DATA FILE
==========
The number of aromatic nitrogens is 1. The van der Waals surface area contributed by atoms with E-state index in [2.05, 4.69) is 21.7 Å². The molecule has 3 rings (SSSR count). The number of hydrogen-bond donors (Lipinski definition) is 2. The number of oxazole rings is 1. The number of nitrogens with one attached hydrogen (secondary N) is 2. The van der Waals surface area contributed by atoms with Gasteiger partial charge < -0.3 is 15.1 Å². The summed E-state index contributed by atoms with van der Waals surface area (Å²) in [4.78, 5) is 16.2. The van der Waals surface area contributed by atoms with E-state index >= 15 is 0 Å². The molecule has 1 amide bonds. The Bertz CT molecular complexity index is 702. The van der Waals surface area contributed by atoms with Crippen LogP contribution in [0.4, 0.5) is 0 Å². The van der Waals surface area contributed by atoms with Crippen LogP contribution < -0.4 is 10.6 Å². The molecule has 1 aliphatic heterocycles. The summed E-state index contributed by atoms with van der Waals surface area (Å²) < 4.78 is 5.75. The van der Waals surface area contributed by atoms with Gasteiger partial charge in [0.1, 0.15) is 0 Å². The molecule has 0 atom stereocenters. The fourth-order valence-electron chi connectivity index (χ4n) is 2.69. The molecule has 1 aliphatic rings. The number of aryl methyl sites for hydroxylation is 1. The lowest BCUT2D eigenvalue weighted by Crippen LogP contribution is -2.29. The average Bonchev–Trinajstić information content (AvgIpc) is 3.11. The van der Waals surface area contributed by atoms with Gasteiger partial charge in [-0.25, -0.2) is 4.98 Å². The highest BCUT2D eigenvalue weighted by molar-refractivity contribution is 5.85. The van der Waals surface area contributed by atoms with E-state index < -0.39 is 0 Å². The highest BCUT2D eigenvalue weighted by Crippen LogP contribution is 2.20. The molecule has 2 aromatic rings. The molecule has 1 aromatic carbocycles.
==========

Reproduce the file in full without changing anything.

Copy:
The number of aromatic nitrogens is 1. The van der Waals surface area contributed by atoms with E-state index in [2.05, 4.69) is 21.7 Å². The molecule has 3 rings (SSSR count). The number of hydrogen-bond donors (Lipinski definition) is 2. The number of oxazole rings is 1. The number of nitrogens with one attached hydrogen (secondary N) is 2. The van der Waals surface area contributed by atoms with Gasteiger partial charge < -0.3 is 15.1 Å². The summed E-state index contributed by atoms with van der Waals surface area (Å²) in [4.78, 5) is 16.2. The van der Waals surface area contributed by atoms with E-state index >= 15 is 0 Å². The molecule has 1 amide bonds. The Bertz CT molecular complexity index is 702. The van der Waals surface area contributed by atoms with Crippen LogP contribution in [0.4, 0.5) is 0 Å². The van der Waals surface area contributed by atoms with Crippen LogP contribution < -0.4 is 10.6 Å². The molecule has 1 aliphatic heterocycles. The summed E-state index contributed by atoms with van der Waals surface area (Å²) < 4.78 is 5.75. The van der Waals surface area contributed by atoms with Gasteiger partial charge in [0.1, 0.15) is 0 Å². The molecule has 0 atom stereocenters. The fourth-order valence-electron chi connectivity index (χ4n) is 2.69. The molecule has 1 aliphatic rings. The number of aryl methyl sites for hydroxylation is 1. The lowest BCUT2D eigenvalue weighted by Crippen LogP contribution is -2.29. The average Bonchev–Trinajstić information content (AvgIpc) is 3.11. The van der Waals surface area contributed by atoms with Gasteiger partial charge in [-0.25, -0.2) is 4.98 Å². The highest BCUT2D eigenvalue weighted by molar-refractivity contribution is 5.85. The van der Waals surface area contributed by atoms with E-state index < -0.39 is 0 Å². The highest BCUT2D eigenvalue weighted by Crippen LogP contribution is 2.20. The molecule has 2 aromatic rings. The molecule has 1 aromatic carbocycles.